Posted on the 18th June 2021

BirdLife South Africa and the world celebrated World Albatross Day on Saturday 19 June. This year's theme was “Ensuring albatross-friendly fisheries” which seeks to draw attention to the threats faced by albatrosses as they interact with fisheries.

World Albatross Day is an initiative of the Agreement on the Conservation of Albatrosses and Petrels (ACAP), and this year marks the twentieth anniversary of the signing of the agreement. ACAP works by coordinating international activities aimed at finding best-practice solutions that reduce the threats to albatross and petrel populations.

In support of this day, ACAP featured the two most threatened Albatross species, one of which occurs in our waters - the Critically Endangered Tristan Albatross of which only 2500 pairs remain. Please access the free downloadable posters and infographics about these species. (Contact Anton for these links). They have been made available for schools and members of the public for use in drawing attention to their conservation crisis.

Albatrosses are the largest flying birds, exquisitely adapted to effortlessly brave the wildest of storms and howling winds. These slow-maturing seabirds with extraordinary life spans of at least 70 years, readily circumvent the Southern Ocean, covering thousands of kilometres to bring back a single meal for their chick. In their quest for food, however, it often brings them in close contact with fishing vessels. Attracted by fish discards and baited hooks, interactions with fishing gear can lead to injury or death in a form of mortality known as “bycatch”, a leading cause of declining populations among the 22 species of albatrosses globally.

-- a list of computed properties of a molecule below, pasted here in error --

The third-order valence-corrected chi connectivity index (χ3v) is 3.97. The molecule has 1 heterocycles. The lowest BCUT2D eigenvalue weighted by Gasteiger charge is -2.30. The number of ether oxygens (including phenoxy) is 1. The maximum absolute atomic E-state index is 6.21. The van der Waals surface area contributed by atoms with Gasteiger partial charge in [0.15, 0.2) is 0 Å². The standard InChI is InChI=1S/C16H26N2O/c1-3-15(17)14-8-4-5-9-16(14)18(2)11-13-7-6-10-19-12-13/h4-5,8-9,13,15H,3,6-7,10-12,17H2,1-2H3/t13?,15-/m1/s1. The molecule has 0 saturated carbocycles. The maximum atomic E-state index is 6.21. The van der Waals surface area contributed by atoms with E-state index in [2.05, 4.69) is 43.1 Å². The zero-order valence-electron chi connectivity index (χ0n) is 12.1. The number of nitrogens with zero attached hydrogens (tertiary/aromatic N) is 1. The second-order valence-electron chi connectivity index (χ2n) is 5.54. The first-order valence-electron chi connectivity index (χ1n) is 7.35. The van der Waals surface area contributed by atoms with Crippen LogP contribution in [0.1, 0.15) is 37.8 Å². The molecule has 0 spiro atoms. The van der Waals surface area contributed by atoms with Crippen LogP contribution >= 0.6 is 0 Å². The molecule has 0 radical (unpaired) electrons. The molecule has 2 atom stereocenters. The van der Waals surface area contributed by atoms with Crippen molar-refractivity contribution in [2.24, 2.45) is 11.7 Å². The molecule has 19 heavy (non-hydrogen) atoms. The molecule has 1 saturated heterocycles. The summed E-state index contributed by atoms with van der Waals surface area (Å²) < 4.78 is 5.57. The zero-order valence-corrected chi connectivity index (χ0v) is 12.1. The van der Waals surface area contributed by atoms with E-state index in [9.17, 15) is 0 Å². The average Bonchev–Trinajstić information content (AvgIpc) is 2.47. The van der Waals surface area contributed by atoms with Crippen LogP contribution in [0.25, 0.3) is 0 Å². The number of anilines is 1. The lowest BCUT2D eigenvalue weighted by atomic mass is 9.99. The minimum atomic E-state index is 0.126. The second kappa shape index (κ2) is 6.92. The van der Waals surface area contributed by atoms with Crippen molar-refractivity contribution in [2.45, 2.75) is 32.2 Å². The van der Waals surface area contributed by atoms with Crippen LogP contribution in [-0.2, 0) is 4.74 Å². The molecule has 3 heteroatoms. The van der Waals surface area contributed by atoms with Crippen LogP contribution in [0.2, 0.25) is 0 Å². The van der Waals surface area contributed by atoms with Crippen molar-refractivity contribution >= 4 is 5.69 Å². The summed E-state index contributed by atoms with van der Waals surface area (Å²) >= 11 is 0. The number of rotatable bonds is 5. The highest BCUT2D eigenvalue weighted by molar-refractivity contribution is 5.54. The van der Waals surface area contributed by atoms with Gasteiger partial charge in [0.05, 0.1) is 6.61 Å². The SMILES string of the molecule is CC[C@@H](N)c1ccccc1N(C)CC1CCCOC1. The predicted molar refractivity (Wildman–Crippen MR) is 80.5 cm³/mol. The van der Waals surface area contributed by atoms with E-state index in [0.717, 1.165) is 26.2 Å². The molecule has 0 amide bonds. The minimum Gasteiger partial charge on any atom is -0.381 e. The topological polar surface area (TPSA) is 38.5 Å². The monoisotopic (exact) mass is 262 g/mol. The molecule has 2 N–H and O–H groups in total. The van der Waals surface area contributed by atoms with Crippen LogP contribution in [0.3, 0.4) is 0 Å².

Efforts to ensure albatross-friendly fisheries are the ongoing work of the international Albatross Task Force (ATF), a team of seabird bycatch experts supported by the BirdLife International Marine Programme. By directly engaging and collaborating with fisheries stakeholders on the ground, the BirdLife South Africa ATF team is implementing seabird bycatch mitigation measures in various fisheries. Dramatic reductions in albatross deaths have been achieved in the hake trawl fishery with albatross deaths reduced from 7300 individuals annually in 2004/2005, to less than 100 dead today. With much still to be done in other fisheries, as well as in maintaining the reductions already achieved, the work of the ATF remains critical.

For more information, please contact the Albatross Task Force in South Africa
Andrea Angel, Cell: +27 78 389 7537
Reason Nyengera, Cell: +27 84 625 0358

Herewith some wonderful images of albatrosses taken by BirdLife Overberg member Riaan Jacobs on a pelagic cruise with the Dyer Island Conservation Trust from Kleinbaai along the Cape Whale Coast




























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